17. Cyprus, some 10 km north of Amathus ancient city I am really not equipped yet with knowledge, therefore I will not be posting many photos of each thing, unless one expert finds it promising. This one is 3 keyboard buttons long. on the other side which is somewhat similar theres a thin layer of an orange/red mineral, probably calcite, if that means anything.
  18. My husband and I were working on a Limestone boulder in Ocala. It had areas of chert , as well as a section of dark grey hard clay that was exposed after we broke and end off the main rock. The entire boulder had lots of bivalves, a couple of Gastropoda and echinoids. There were 4 items that I can't identify so I am including photos here. A few of them looked crystalline in nature ( drusy? ) Thanks for any help.
  19. Just ten minutes ago while walking along the river on campus, I came upon this rock with a tube-like piece. The rocks in this river are generally glacial till and more erosion-resistant limestone from the Devonian (Eifelian - Dundee Fm). The tube, about 1.5 inches long, is a bit too straight to be a worm burrow, lacks any of the segments of a crinoid, perhaps too thick to be the edge of a wide spirifer, and it appears next to a brach impression. I just want to be sure if it's geologic or not before I decide whether to keep it. I can try to put the microscope on it later to detect any closer details, and maybe see if I can remove some matrix. But perhaps someone here knows exactly what this is. EDIT: Texture is smooth and somewhat reminiscent to shell material. If it is a brach hinge, it may be sloping away from the edge of the rock as there is no trace of it on the edge. And, if a brach, an odd deposition!
  20. Hey everyone So I'm setting up a workshop outside for fossil prep. I have tons of vertebrates and invertebrates to prep. I'm pretty experienced with preserving fossils(butvar) but I've never done any real prep work. So far, I've purchased a wet saw, stereomicroscope, rock tumbler, work bench, vice, and mini fridge(for the beer!) I have a dremel and dremel engraver, I know the engraver doesn't compare to some of the air scribes, but it was cheap, and my limestone is extremely soft. I have about 500 lbs of this limestone, and some beautiful examples(Ocala, Tampa, Bone Valley formation) fossils in the matrix. These fossils range in calcite, aragonite, and Calcium Carbonate. Any tips are purchases I should make would be welcome. Particularly polishing and bringing out color. Thanks in advance. -J
  21. I found several mixed pieces last weekend while out in southwest Virginia; bits that had tumbled down the hillside and into the road. This was along a road that follows the Holston River, in mostly limestone/shale. One piece was filled with crinoids (stems), from tiny to pencil diameter; one had meshy bryozoan pieces and brachiopods, then there was the piece that had this. Please bear with me, I've looked online, and in my books, but since I have no idea what I'm looking for, it complicates things, and I want to learn. In both examples, the coral-looking chamber/pore sections are alongside the mesh/bryozoan-looking sections, so I'm not even sure if I'm looking for one, or two separate, organisms. I'm sure whatever it is, it's probably very common in this area, but if someone could help ID it so I'll know next time, or at least point me in the direction of what I need to research, I'd be grateful. Thank you!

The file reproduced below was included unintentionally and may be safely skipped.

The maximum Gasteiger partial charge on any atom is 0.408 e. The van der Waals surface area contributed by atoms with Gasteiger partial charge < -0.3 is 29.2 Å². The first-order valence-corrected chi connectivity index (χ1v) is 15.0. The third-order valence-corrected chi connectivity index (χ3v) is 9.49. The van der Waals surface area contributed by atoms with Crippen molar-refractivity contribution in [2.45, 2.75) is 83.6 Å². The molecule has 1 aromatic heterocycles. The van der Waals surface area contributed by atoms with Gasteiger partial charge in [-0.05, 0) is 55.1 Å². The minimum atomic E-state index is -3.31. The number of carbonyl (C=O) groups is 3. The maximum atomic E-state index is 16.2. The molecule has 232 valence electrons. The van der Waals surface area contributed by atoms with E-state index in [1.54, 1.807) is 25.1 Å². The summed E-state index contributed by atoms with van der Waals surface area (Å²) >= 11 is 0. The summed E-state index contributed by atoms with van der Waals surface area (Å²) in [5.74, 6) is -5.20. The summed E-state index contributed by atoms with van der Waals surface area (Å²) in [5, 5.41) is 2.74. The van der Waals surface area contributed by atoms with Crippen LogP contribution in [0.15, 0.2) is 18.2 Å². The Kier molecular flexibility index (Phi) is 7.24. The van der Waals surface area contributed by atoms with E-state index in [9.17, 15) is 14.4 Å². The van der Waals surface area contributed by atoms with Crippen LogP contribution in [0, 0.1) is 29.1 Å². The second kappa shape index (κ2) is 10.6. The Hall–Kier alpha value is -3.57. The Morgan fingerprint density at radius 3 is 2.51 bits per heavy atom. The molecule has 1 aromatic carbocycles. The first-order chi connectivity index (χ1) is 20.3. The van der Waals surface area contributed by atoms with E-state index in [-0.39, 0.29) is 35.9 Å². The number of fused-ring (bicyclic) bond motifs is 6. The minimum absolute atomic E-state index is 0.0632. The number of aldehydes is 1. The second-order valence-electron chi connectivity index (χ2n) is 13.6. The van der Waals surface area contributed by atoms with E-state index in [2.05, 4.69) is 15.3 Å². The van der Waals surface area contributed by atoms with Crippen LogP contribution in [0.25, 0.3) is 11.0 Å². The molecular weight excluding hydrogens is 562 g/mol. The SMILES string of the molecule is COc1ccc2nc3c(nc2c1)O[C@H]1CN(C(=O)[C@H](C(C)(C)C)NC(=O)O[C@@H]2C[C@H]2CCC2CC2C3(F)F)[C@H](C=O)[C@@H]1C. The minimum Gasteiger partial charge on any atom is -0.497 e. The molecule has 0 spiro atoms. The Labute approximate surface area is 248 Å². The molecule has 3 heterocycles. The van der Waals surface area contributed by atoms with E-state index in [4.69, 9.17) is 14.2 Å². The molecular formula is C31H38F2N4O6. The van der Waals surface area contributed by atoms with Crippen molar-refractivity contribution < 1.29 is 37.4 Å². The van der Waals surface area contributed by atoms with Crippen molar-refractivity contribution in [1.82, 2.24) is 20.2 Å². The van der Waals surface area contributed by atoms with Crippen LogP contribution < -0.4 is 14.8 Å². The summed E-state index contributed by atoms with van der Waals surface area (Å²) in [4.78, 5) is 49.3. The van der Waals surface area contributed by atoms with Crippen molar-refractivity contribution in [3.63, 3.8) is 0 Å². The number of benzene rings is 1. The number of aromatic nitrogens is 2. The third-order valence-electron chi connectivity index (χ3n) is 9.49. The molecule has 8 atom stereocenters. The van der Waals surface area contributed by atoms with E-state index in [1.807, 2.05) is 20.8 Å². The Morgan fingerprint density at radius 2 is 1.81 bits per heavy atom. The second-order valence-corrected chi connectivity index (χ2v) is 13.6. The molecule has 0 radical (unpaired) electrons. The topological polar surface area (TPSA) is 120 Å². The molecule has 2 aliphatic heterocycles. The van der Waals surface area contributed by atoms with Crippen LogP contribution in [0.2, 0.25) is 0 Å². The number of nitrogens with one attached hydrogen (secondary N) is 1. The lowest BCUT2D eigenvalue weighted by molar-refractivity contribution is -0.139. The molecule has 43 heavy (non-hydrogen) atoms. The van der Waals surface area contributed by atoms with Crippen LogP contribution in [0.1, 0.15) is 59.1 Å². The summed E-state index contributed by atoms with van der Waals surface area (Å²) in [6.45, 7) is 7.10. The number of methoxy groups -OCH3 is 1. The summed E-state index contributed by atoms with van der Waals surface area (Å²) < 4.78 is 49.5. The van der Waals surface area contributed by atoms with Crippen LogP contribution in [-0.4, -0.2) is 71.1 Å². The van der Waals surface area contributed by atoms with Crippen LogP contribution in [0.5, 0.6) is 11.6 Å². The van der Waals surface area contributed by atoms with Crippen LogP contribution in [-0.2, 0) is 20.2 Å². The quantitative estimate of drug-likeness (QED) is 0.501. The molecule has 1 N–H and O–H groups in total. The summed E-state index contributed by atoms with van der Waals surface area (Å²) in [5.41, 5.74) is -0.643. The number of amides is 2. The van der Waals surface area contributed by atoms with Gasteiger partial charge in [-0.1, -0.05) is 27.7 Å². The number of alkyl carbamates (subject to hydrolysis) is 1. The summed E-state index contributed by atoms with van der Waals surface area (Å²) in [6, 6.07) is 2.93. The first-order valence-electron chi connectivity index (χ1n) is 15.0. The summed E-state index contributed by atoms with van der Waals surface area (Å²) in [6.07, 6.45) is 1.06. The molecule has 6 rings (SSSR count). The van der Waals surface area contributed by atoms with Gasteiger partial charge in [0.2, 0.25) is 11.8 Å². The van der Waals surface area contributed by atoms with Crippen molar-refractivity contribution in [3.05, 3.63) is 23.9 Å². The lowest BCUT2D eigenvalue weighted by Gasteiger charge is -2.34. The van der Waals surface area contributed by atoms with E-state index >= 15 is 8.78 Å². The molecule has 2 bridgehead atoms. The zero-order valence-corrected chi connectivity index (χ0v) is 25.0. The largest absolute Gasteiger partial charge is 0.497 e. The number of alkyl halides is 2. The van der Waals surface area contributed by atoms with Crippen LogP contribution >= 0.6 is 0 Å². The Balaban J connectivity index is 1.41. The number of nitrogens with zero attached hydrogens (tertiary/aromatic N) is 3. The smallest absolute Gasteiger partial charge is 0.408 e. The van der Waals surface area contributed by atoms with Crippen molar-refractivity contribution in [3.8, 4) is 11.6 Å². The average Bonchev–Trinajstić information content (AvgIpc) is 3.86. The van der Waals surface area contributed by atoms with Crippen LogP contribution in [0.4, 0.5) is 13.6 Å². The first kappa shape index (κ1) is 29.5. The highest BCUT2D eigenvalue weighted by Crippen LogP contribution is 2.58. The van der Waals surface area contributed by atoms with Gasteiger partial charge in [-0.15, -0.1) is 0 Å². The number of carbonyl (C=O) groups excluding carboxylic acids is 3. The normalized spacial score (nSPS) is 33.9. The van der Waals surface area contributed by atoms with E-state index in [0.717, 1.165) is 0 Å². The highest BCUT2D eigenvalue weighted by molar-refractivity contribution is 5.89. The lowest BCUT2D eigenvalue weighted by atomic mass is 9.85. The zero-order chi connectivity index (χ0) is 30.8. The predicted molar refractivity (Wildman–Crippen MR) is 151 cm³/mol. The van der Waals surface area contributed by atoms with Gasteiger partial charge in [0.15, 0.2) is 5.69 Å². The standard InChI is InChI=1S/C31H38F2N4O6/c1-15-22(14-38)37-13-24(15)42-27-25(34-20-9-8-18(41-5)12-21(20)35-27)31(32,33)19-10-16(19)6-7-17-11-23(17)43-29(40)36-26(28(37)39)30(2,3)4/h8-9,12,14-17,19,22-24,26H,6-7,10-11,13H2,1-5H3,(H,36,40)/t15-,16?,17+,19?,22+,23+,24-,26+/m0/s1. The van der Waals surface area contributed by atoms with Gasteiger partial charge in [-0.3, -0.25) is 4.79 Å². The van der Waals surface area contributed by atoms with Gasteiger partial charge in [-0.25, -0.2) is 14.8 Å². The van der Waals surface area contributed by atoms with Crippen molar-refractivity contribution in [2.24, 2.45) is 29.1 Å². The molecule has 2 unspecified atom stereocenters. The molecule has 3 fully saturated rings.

22. Hello all, First post here. I've read the FAQ's and I believe I understand post guidelines. I think I'm in the right place for ID help...apologies in advance if I bungle this. I'm looking for help in determining what this claw/horn/coral looking thing is that I found in my yard yesterday. I'm slightly west of Austin in northern Hays county. Looking at the Generalized Geologic Map of Texas, my area falls in the "Mesozoic: Lower Cretaceous (Comanche Series)". I won't pretend to know what that means, or if it is useful info to include here, but just in case... To describe where I found the rock: it was laying in my yard at the foot of a wooded limestone hillside. I have no idea how long it's been there. It was only partially buried. The property itself has been basically undisturbed for years. Incidentally, I found a nearly 100 year old unbroken Coke bottle on the ground nearby as well. (Not that one has anything to do with the other). Any help figuring out what it is would be greatly appreciated. Additional photos to follow.
  23. Picked up a piece of limestone in a creek bed Between Hunt and Ingram TX. What Is this? More importantly, how would be the best way to get it out of the matrix? I believe the area is Cretaceous.
  24. I found this embedded in limestone at about 1100 feet above sea level on a small mountain near Huntsville AL. I need help identifying it.
  25. Hi everyone, I've collected all sorts of fossils from the Silurian Wenlock Series limestone's of Much Wenlock. And searched for graptolites with no success until now, my son was counting pygidium imprints on this silurian limestone piece and spotted something unusual. Well lo and behold we have what appears to be our first graptolite. I've so far pinned it down to be Monograptus priodon or Cyrtograptus murchisoni. Anyone else have a similar success story.